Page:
Step 1: What You Need.
Skewers (the sticks used to make shish kabobs)
Power supply (I used a 12V power supply)
Resistors (I used 560 ohm resistors, but the resistance you need will vary depending on the supply voltage. You can use this site to calculate the resistance. http://ledcalc.com/ )
Glue (Elmer's Glue works fine)
Glaze / finish
Hot glue gun
Soldering iron (with a small tip for electrical work)
Step 2: Base Structure
To connect the joints of the skewers, use masking tape which can be reinforced with a hot glue gun. The masking tape is good at first because it is flexible which is good when joining the two skewers together. The glue helps solidify the structure.
Step 3: Soldering the LEDs
To solder things together (whether its wire to wire, wire to LED or LED to resistor) make sure that the metal parts are wound together, then touch the end of the solder to the wire connection. Use the soldering iron to melt the solder onto the wire connection to hold the wires in place. It helps to use different color hookup wire for the positive and negative ends so that you can tell them apart when adding on more lights.
Connect each resistor to the positive end of the LED light. Then wire the LED-resistor to hookup wire. Use the wire strippers to remove part of the plastic coating on the hookup wire so as to expose the actual wire which will be soldered to either a resistor or an LED.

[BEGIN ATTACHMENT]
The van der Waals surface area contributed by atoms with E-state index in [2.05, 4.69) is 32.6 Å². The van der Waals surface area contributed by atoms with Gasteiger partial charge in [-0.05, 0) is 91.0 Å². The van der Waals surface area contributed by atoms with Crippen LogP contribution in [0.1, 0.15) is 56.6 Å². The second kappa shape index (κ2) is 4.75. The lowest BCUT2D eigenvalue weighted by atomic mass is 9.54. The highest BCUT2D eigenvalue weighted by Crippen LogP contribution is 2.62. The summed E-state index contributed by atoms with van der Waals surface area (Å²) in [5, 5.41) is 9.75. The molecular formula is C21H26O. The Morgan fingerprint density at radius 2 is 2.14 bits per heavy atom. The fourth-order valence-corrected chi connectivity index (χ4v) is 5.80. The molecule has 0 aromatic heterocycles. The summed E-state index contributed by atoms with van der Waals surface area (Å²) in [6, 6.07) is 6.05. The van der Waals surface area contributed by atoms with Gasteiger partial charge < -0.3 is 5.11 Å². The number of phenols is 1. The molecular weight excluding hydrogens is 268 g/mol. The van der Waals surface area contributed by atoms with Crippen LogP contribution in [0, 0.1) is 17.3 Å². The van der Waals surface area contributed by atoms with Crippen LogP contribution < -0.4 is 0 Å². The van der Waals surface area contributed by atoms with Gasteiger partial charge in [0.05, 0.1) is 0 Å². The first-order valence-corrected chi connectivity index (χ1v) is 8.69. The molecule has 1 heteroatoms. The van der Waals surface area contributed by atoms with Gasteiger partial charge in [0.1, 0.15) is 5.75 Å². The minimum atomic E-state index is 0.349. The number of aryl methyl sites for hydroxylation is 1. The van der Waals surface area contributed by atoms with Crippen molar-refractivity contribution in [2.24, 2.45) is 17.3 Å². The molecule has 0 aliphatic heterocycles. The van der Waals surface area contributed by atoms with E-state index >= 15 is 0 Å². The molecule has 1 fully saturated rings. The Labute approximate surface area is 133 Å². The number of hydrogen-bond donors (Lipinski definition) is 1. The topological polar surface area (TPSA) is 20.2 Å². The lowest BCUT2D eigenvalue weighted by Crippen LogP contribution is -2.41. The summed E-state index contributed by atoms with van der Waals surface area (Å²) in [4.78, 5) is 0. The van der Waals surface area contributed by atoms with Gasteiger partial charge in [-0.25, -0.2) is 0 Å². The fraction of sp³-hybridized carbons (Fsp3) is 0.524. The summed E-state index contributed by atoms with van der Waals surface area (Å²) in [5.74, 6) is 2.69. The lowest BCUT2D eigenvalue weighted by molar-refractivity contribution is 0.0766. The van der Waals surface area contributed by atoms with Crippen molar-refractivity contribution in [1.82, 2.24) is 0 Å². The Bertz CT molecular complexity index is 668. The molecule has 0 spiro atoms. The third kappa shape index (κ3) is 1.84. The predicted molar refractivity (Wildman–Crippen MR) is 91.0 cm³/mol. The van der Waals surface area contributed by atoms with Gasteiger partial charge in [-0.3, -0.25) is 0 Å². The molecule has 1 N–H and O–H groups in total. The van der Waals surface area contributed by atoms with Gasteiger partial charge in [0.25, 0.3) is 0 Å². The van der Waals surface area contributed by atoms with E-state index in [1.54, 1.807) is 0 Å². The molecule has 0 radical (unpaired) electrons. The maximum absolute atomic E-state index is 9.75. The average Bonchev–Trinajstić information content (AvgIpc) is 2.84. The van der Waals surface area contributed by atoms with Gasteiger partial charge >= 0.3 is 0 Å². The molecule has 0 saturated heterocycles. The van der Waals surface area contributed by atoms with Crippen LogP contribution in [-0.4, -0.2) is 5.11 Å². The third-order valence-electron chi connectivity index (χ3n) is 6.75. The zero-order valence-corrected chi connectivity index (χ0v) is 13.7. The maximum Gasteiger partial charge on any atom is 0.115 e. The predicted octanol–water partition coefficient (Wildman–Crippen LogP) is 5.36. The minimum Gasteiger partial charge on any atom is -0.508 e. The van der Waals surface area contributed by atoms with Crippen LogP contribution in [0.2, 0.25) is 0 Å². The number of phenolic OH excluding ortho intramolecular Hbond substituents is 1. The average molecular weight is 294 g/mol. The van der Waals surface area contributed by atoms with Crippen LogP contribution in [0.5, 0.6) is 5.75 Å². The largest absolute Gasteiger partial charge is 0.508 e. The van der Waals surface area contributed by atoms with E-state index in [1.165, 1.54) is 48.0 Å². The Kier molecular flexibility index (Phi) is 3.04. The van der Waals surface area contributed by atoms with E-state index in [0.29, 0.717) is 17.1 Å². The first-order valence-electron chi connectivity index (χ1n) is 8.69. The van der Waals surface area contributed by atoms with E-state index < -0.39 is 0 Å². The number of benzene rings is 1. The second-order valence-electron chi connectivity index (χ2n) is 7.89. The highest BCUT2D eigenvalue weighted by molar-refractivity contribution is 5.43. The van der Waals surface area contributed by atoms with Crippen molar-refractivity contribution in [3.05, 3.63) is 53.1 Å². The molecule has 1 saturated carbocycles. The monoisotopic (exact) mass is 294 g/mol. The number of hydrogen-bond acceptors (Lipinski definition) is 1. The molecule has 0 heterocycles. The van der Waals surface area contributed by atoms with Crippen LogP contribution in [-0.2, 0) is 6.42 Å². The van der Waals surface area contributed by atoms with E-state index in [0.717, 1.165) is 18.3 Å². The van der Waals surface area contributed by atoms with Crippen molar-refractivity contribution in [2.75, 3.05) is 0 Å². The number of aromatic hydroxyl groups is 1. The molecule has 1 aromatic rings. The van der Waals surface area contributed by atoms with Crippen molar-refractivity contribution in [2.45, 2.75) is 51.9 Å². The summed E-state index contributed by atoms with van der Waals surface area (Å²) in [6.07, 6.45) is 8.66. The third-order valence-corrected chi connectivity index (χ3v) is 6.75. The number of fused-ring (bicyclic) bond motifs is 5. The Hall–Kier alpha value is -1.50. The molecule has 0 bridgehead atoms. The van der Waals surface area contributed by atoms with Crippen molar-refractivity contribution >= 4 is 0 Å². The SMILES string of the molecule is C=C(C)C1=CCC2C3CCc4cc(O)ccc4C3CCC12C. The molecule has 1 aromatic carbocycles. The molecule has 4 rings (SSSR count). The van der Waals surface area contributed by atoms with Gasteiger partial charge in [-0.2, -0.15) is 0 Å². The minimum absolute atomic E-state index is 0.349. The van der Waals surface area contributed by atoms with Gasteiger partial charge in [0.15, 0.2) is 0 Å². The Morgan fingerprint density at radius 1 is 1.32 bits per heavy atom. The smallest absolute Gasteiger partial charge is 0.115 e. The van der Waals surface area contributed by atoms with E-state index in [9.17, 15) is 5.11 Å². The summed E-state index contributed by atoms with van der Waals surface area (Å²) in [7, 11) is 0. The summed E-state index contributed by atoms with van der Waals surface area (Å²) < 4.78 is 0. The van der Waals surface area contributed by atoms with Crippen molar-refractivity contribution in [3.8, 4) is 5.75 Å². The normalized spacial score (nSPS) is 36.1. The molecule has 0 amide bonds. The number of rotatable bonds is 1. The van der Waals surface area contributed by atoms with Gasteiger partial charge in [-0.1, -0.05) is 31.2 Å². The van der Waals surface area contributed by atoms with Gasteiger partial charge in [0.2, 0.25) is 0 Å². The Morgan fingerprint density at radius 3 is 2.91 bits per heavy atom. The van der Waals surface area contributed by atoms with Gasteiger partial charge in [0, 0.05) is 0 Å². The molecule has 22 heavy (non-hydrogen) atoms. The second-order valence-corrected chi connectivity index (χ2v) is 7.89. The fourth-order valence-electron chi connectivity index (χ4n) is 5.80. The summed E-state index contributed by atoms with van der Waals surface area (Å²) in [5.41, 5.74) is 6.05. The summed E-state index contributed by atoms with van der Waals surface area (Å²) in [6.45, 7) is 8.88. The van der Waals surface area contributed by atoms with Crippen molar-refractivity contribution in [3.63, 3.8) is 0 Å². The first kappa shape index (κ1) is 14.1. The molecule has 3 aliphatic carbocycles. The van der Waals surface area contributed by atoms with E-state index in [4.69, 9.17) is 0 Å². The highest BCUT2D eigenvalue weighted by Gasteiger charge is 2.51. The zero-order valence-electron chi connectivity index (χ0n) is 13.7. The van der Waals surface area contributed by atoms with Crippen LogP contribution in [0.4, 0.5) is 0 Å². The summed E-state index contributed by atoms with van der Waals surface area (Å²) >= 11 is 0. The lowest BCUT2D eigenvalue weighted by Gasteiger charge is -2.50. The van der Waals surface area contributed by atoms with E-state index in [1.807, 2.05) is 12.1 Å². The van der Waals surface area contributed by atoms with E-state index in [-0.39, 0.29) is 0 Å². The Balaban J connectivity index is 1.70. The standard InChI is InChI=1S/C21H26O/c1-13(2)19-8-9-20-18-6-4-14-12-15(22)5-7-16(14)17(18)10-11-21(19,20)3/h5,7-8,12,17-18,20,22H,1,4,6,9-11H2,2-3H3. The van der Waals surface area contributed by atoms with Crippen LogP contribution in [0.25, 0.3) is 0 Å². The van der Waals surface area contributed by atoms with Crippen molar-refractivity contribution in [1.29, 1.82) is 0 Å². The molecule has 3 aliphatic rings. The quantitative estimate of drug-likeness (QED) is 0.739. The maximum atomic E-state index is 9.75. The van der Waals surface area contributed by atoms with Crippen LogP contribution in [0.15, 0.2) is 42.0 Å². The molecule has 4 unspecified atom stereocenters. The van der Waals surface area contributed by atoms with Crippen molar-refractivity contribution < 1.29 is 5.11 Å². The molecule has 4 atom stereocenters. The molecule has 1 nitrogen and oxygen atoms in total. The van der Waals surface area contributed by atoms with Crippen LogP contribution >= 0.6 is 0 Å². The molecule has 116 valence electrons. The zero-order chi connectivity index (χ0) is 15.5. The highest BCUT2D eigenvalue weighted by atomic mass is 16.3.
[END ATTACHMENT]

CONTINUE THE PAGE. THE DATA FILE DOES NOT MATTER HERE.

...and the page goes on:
Use this process when putting together the final project.
If you're still unsure about how to wire LEDs, you can check out some other instructables such as this one:
Step 4: Putting It Togther
Make sure to periodically test the LEDs. If you do this more often, it will be easier to locate the problem should you run into one.
When adding the LEDs and wire to the base structure, make sure that none of the exposed wire (any metal that is not covered by the plastic coating) is touching any other exposed wire. The wires can be separated by wrapping the exposed metal in electrical tape.
Make sure that all the LED lights and wiring are either inside the structure or along the frame so that you can cover them with tissue paper
Once all of the LED lights and wire are in place (these can be secured with masking tape or hot glue gun) the base structure can now be covered.
Step 5: Tissue Paper
I used a combination of blue, red, orange and yellow tissue paper but any color can be used. To fade colors and create a gradient, it is easiest to rip the tissue paper and overlap the pieces of the two different colors.
Because tissue paper is very thin, the easiest way to apply the water-glue mixture is with a brush.
Make sure that one end of the wiring is not covered by tissue paper so it can be hooked up to a power supply. The other end can be concealed inside the structure.
After covering the structure with tissue paper, paint over the tissue paper with a glaze or finish. You can also use a spray on finish.
Step 6: Power Supply
Important: don't touch the two ends of the power supply together (or lick them).
Step 7: FINISHED!
To display, either just set it upright, or hang it up.
While the glaze should prevent the tissue paper from fading as well as make it more durable, it would probably be best not to leave your chandelier outside or in direct sunlight. Since the bulbs are LED lights, they won't heat up but you should still be nearby when it's on and not leave it on for too long or the bulbs will burn out.